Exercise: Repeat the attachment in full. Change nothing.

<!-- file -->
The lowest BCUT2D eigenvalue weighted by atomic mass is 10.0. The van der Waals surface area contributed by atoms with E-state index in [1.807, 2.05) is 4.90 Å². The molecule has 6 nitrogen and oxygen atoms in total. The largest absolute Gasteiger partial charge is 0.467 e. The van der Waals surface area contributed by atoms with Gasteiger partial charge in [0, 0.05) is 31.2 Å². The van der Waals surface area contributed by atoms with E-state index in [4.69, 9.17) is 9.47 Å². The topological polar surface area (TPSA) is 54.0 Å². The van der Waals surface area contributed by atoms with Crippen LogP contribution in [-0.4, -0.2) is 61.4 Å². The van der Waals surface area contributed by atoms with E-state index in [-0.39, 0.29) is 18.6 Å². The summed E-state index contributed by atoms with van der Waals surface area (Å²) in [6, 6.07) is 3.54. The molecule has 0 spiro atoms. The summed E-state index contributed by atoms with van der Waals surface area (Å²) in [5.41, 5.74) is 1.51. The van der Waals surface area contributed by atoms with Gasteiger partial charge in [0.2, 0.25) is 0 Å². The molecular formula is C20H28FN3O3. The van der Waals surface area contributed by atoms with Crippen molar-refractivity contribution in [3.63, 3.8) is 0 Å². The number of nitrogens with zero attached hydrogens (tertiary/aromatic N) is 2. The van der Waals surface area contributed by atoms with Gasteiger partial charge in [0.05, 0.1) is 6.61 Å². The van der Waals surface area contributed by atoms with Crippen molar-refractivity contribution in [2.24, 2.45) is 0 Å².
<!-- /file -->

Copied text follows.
The lowest BCUT2D eigenvalue weighted by atomic mass is 10.0. The van der Waals surface area contributed by atoms with E-state index in [1.807, 2.05) is 4.90 Å². The molecule has 6 nitrogen and oxygen atoms in total. The largest absolute Gasteiger partial charge is 0.467 e. The van der Waals surface area contributed by atoms with Gasteiger partial charge in [0, 0.05) is 31.2 Å². The van der Waals surface area contributed by atoms with E-state index in [4.69, 9.17) is 9.47 Å². The topological polar surface area (TPSA) is 54.0 Å². The van der Waals surface area contributed by atoms with Crippen LogP contribution in [-0.4, -0.2) is 61.4 Å². The van der Waals surface area contributed by atoms with E-state index in [-0.39, 0.29) is 18.6 Å². The summed E-state index contributed by atoms with van der Waals surface area (Å²) in [6, 6.07) is 3.54. The molecule has 0 spiro atoms. The summed E-state index contributed by atoms with van der Waals surface area (Å²) in [5.41, 5.74) is 1.51. The van der Waals surface area contributed by atoms with Gasteiger partial charge in [0.2, 0.25) is 0 Å². The molecular formula is C20H28FN3O3. The van der Waals surface area contributed by atoms with Crippen molar-refractivity contribution in [3.63, 3.8) is 0 Å². The number of nitrogens with zero attached hydrogens (tertiary/aromatic N) is 2. The van der Waals surface area contributed by atoms with Gasteiger partial charge in [0.05, 0.1) is 6.61 Å². The van der Waals surface area contributed by atoms with Crippen molar-refractivity contribution in [2.24, 2.45) is 0 Å².